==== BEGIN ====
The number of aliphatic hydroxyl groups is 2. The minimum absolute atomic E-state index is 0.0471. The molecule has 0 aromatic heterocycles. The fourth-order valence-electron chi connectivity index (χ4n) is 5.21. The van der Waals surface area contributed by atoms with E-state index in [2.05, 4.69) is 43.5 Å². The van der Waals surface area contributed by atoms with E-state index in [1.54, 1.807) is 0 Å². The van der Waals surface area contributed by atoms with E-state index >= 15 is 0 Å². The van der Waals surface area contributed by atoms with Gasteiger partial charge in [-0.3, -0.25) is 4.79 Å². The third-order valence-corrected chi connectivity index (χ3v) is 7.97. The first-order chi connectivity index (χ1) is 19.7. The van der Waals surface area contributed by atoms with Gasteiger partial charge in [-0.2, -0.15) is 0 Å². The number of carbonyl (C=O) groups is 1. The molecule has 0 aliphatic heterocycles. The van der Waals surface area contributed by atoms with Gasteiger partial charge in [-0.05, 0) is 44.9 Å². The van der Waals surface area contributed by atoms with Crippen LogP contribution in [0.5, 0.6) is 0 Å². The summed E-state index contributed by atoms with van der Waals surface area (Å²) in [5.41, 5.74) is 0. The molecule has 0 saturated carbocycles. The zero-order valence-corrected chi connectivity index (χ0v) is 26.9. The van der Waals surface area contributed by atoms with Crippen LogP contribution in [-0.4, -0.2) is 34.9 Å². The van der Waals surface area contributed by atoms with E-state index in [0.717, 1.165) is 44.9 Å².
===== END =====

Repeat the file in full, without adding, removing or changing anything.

The number of aliphatic hydroxyl groups is 2. The minimum absolute atomic E-state index is 0.0471. The molecule has 0 aromatic heterocycles. The fourth-order valence-electron chi connectivity index (χ4n) is 5.21. The van der Waals surface area contributed by atoms with E-state index in [2.05, 4.69) is 43.5 Å². The van der Waals surface area contributed by atoms with E-state index in [1.54, 1.807) is 0 Å². The van der Waals surface area contributed by atoms with E-state index >= 15 is 0 Å². The van der Waals surface area contributed by atoms with Gasteiger partial charge in [-0.3, -0.25) is 4.79 Å². The third-order valence-corrected chi connectivity index (χ3v) is 7.97. The first-order chi connectivity index (χ1) is 19.7. The van der Waals surface area contributed by atoms with Gasteiger partial charge in [-0.2, -0.15) is 0 Å². The number of carbonyl (C=O) groups is 1. The molecule has 0 aliphatic heterocycles. The van der Waals surface area contributed by atoms with Gasteiger partial charge in [-0.05, 0) is 44.9 Å². The van der Waals surface area contributed by atoms with Crippen LogP contribution in [0.5, 0.6) is 0 Å². The summed E-state index contributed by atoms with van der Waals surface area (Å²) in [5.41, 5.74) is 0. The molecule has 0 saturated carbocycles. The zero-order valence-corrected chi connectivity index (χ0v) is 26.9. The van der Waals surface area contributed by atoms with Crippen LogP contribution in [-0.4, -0.2) is 34.9 Å². The van der Waals surface area contributed by atoms with E-state index in [0.717, 1.165) is 44.9 Å².